since this time last year…
    Quote
    Corn prices have jumped roughly 142% over the past year to $7.56 per bushel, the highest price seen in eight years for the crop.
    A drought in Brazil and increased demand in China have put pressure on global suppliers.
    In other areas we are seeing more moderate inflation, but overall we just witnessed the largest increase in food inflation “in almost nine years”
    Quote
    The average prices in March of 2021 for pork chops and chicken breasts are both up more than 10% compared to March of 2020. Eggs and cheddar cheese are both up 6%.
    Looking at all consumer goods as a whole, the latest inflation data in the Consumer Price Index from the U.S. Bureau of Labor Statistics shows the largest month-to-month increase in almost nine years.
    Meanwhile, the price of lumber just continues to shoot even higher.
    In New Jersey, one man says that the total cost of lumber used in building his new home will reach $70,000
    Quote
    Tom McCarthy can’t finish building a home in Bergen County, New Jersey because of the lumber shortage.
    “There are pieces of wood that we can’t find,” said McCarthy, a real estate broker with the Chen Agency who also builds homes with his father on the side.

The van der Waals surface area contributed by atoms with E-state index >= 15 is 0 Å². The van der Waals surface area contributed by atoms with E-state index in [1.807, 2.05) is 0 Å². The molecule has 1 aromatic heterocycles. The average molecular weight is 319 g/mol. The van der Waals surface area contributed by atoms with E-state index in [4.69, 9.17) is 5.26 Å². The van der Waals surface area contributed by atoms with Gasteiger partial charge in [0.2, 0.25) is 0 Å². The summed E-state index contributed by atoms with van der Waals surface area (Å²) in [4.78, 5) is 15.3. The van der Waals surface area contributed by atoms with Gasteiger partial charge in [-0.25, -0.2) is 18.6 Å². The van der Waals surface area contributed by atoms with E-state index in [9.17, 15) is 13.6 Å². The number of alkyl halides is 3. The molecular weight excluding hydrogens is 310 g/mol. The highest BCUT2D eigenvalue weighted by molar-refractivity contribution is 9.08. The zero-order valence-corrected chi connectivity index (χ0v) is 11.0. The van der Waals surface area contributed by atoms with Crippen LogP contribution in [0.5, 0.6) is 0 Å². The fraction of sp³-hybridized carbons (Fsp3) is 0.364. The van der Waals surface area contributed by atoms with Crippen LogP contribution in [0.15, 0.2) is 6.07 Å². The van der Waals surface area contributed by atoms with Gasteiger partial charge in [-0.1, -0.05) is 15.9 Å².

McCarthy estimates the cost of lumber for the home will hit $70,000, nearly double the cost of building the exact same home in a nearby town just eight months ago.
    Isn’t that nuts?
    Instead of building a new home, you could try buying an existing one instead, but real estate prices in many areas have gotten completely insane.
    In northern California, one house recently sold for more than a million dollars over listing price
    Quote
    When a house in Berkeley sold for more than $1 million over its list price in late March 2021, it was covered in media outlets across the Bay Area, including this one.
    While the Berkeley sale was particularly sensational — it sold for double its list price and received 29 offers — these individual stories are becoming more common in today’s real estate market, according to recent data and anecdotes from real estate professionals.
    I never imagined that I would see such a thing happen.
    But one real estate agent says that such wild bidding wars are becoming increasingly common
    Quote
    And that’s especially true in the East Bay. “People are not surprised when a home goes $1 million over,” said Josh Dickinson, the founder of real estate agency Zip Code East Bay. “When my clients see a house for $1.9 million they’re almost conditioned to think it’ll go over $3 million in Piedmont or North Berkeley.”